Time Zone Map - A Great Resource for Networking Around the World

This Time Zone Map is provided for the benefit of those visitors to our site who network with prospects around the world. It is a great resource for checking time zones and planning travel.

To help folks understand how Time Zones and Time Zone Maps came about and the various terms associated with them, I have included some information from Wikipedia here.


A time zone is a region of the Earth that has adopted the same standard time, usually referred to as the local time. Most adjacent time zones are exactly one hour apart, and by convention compute their local time as an offset from Coordinated Universal Time (UTC).

Standard time zone maps can be defined by geometrically subdividing the Earth's spheroid into 24 lunes (wedge-shaped sections), bordered by meridians each 15° of longitude apart. The local time in neighboring zones would differ by one hour. However, political and geographical practicalities can result in irregularly-shaped zones that follow political boundaries or that change their time seasonally (as with daylight saving time), as well as being subject to occasional redefinition as political conditions change.

Greenwich Mean Time (GMT)

Greenwich Mean Time (GMT) is a term originally referring to mean solar time at the Royal Observatory in Greenwich, London. It is now often used to refer to Coordinated Universal Time (UTC) when this is viewed as a time zone, although strictly UTC is an atomic time scale which only approximates GMT in the old sense. It is also used to refer to Universal Time (UT), which is the astronomical concept that directly replaced the original GMT. In the UK, GMT is the official time only during winter; during summer it's British Summer Time.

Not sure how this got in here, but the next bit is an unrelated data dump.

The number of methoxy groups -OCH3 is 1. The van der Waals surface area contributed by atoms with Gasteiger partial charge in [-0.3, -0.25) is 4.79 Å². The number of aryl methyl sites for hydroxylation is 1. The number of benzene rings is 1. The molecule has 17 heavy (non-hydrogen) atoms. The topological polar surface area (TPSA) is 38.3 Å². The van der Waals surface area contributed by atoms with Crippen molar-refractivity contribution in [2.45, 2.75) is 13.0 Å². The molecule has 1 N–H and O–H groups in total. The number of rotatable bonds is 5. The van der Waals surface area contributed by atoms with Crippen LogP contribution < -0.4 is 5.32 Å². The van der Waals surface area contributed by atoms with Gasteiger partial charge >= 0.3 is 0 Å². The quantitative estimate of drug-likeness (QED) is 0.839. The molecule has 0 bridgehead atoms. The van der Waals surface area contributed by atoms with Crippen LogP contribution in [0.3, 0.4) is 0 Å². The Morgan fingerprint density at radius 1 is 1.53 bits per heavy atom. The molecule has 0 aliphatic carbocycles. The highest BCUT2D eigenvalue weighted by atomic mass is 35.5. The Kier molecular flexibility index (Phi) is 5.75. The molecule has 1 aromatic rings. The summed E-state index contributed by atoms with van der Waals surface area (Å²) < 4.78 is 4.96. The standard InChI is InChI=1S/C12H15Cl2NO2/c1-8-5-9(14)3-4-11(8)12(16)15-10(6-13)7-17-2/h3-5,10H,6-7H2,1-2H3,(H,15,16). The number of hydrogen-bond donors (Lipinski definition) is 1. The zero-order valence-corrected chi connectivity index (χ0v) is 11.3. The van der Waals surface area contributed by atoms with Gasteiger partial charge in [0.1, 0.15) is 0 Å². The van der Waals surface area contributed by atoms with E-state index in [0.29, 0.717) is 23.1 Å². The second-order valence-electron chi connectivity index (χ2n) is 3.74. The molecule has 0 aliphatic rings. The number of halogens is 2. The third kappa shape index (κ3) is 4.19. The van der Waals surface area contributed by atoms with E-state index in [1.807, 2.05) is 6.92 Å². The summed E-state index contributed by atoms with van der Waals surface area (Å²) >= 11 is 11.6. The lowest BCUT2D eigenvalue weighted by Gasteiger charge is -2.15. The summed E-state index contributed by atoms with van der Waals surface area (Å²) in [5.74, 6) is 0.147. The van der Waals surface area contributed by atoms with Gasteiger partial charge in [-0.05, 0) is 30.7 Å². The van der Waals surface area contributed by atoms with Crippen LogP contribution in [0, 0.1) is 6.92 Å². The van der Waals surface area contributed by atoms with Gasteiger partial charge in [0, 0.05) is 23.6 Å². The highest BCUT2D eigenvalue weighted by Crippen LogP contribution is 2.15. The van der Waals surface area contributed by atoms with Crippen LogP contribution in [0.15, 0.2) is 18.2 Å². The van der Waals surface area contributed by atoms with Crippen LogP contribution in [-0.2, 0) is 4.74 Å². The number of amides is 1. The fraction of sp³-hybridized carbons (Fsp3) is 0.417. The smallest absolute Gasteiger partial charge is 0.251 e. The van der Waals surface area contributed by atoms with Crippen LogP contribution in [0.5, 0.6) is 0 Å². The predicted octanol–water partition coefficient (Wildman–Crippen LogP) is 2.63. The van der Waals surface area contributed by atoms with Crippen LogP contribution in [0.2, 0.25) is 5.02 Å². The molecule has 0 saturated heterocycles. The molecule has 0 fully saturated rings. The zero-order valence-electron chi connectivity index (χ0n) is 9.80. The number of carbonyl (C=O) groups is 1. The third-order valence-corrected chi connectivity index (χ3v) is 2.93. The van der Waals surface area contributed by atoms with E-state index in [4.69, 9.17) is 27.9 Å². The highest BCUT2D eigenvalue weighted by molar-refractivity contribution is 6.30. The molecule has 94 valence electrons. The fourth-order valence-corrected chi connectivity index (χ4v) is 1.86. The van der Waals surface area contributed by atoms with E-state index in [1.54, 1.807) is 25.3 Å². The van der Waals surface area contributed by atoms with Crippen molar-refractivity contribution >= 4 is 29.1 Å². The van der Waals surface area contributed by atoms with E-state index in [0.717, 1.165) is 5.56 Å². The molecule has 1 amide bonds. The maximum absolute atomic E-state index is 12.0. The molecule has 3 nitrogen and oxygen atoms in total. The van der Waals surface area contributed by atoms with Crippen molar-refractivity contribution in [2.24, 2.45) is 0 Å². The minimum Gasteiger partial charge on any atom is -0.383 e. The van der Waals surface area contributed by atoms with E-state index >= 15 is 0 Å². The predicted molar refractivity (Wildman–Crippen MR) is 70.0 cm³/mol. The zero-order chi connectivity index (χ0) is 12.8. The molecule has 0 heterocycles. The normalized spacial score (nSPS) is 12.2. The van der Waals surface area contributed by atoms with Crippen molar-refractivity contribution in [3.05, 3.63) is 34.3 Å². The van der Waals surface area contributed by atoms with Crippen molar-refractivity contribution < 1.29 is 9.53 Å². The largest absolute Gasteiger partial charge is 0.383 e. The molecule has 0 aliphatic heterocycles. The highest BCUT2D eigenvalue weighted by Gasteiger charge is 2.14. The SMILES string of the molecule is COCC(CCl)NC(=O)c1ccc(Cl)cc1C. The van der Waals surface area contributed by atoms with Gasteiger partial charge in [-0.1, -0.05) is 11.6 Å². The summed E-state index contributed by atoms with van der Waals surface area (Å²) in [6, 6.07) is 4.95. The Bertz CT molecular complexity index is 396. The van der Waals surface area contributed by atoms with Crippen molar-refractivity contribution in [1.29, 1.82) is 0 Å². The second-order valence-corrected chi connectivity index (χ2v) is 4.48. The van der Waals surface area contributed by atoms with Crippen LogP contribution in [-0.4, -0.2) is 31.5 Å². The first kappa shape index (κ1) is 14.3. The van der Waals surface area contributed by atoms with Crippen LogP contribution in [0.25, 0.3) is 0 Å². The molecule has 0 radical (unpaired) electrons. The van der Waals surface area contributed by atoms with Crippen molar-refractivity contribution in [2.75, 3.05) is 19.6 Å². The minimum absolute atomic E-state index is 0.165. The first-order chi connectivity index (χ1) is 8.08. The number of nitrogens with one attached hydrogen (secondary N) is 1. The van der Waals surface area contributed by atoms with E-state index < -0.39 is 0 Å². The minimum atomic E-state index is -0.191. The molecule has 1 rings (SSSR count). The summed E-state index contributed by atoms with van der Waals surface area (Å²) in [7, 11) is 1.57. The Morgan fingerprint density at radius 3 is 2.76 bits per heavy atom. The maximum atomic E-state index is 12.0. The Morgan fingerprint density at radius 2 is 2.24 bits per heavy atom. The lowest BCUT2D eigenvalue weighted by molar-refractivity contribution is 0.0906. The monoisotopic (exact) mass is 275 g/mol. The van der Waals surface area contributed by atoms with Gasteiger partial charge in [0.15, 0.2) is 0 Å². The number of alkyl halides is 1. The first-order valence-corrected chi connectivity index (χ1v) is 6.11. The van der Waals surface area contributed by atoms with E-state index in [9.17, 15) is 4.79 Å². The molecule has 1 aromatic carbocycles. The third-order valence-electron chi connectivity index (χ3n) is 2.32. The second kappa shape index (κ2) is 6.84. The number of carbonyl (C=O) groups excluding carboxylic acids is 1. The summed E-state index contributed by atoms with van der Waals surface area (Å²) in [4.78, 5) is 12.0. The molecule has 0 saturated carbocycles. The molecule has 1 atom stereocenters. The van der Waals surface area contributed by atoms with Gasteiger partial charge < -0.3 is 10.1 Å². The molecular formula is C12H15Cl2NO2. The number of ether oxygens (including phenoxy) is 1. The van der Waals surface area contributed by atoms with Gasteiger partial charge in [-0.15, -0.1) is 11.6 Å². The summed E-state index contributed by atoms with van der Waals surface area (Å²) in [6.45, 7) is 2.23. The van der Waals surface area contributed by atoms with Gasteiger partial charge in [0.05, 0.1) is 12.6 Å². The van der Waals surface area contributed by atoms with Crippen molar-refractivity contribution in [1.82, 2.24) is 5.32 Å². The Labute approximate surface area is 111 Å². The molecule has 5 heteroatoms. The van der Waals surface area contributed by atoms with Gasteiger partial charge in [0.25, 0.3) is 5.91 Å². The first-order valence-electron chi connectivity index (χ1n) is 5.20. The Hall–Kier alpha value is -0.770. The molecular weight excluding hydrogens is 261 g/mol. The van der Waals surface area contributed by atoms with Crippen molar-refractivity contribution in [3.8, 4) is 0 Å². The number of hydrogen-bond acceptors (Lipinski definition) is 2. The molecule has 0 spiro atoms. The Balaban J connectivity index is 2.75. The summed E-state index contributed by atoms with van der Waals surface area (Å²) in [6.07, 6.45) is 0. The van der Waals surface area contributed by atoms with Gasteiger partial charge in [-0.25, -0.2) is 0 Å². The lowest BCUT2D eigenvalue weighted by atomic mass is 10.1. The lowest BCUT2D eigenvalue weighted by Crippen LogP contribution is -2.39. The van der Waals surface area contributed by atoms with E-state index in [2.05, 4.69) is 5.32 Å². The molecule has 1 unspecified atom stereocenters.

Coordinated Universal Time (UTC)

Coordinated Universal Time is International Atomic Time (TAI) with leap seconds added at irregular intervals to compensate for the Earth's slowing rotation. Leap seconds are used to allow UTC to closely track UT1, which is mean solar time at the Royal Observatory, Greenwich.

The difference between UTC and UT1 cannot exceed 0.9 seconds, so if high precision is not required the general term Universal Time (UT) (without a suffix) may be used.

In casual use, Greenwich Mean Time (GMT) is the same as UTC and UT1. Owing to the ambiguity of whether UTC or UT1 is meant, and because timekeeping laws usually refer to UTC, GMT is avoided in careful writing.

Time zones and the associated time zone maps around the world are expressed as positive or negative offsets from UTC. Local time is UTC plus the time zone offset for that location, plus an offset (typically +1) for daylight saving time, if in effect. UTC replaced Greenwich Mean Time on 1 January 1972 as the basis for the main reference time scale or civil time in various regions.


The UTC time zone is sometimes denoted by the letter Z – a reference to the equivalent nautical time zone (GMT), which has been denoted by a Z since about 1950. The letter also refers to the "zone description" of zero hours, which has been used since 1920 (see time zone history). Since the NATO phonetic alphabet and amateur radio word for Z is "Zulu", UTC is sometimes known as Zulu time. This is especially true in aviation, where Zulu is the universal standard. This ensures all pilots regardless of location are using the same 24-hour clock, thus avoiding confusion when flying between time zones.

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